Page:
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News and Information about Dogs, Cats, and Pet Products

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The other day a friend of mine started talking about “hot spots,” and given our current arctic-blast weather conditions – plus the fact that there are still about 7 weeks to go until Spring, which translates to about 3 months for Chicago – my frost-addled brain immediately began daydreaming about balmy places like Key West and Cozumel.

But when she mentioned her 6-year-old poodle mix, Russell, I realized this was actually a pet-related conversation and (admittedly, with some difficulty) abandoned my imaginary beach. I made us both another cup of hot tea, which we held between our frozen fingers while she asked me if I’d ever encountered these on my own pups.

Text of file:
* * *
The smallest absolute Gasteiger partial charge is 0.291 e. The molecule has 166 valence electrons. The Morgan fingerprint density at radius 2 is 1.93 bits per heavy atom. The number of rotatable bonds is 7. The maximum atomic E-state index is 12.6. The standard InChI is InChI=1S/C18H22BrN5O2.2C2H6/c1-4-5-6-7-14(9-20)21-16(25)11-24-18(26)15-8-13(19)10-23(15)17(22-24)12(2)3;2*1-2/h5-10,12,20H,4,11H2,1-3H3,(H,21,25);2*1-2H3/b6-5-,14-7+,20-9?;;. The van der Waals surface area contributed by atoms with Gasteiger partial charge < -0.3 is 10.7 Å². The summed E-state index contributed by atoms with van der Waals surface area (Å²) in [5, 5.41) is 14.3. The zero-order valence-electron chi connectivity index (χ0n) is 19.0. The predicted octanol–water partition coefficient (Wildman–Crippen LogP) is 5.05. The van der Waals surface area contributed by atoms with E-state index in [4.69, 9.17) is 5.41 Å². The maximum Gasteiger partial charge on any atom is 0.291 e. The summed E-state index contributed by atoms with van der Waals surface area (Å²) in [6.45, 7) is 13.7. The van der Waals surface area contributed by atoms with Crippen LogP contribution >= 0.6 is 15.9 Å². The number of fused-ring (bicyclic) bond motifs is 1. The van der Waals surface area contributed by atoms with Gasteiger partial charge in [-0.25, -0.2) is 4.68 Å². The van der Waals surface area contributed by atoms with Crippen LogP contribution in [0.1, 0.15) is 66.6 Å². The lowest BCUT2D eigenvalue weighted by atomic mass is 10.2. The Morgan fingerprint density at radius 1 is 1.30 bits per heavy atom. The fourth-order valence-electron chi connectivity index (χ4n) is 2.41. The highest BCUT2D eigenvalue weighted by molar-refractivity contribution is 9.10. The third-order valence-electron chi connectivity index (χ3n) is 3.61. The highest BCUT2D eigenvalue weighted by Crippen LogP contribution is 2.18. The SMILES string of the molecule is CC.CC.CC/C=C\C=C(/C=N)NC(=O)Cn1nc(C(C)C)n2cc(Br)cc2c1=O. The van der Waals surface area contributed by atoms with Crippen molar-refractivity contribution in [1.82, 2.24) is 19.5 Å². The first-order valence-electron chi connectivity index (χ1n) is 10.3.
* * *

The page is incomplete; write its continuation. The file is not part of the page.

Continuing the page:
The answer, of course, is yes – in fact, most of us who’ve owned dogs long enough have had the unfortunate experience of discovering a “hot spot” at least once or twice. The official vet name for these is acute moist dermatitis, which conjures up just the right amount of “ick” factor. Hot spots can occur almost anywhere on your dog’s body, but common sites include the neck, cheeks, flanks, and thighs. They can be as small as a half-inch in diameter, or the size of a saucer. The affected area often appears red and irritated, bald, moist, weepy, swollen, sometimes even oozing. Needless to say, hot spots are kind of gross-looking – but more importantly, they’re extremely uncomfortable for the afflicted dog. Most pups experience intense itching, which often causes them to lick, chew, and scratch the area. In fact, hot spots can itch so badly that they often drive pups to self-mutilate as they frantically strive to find some relief. Unfortunately, this leads to pronounced (and sometimes rapid) worsening of the condition.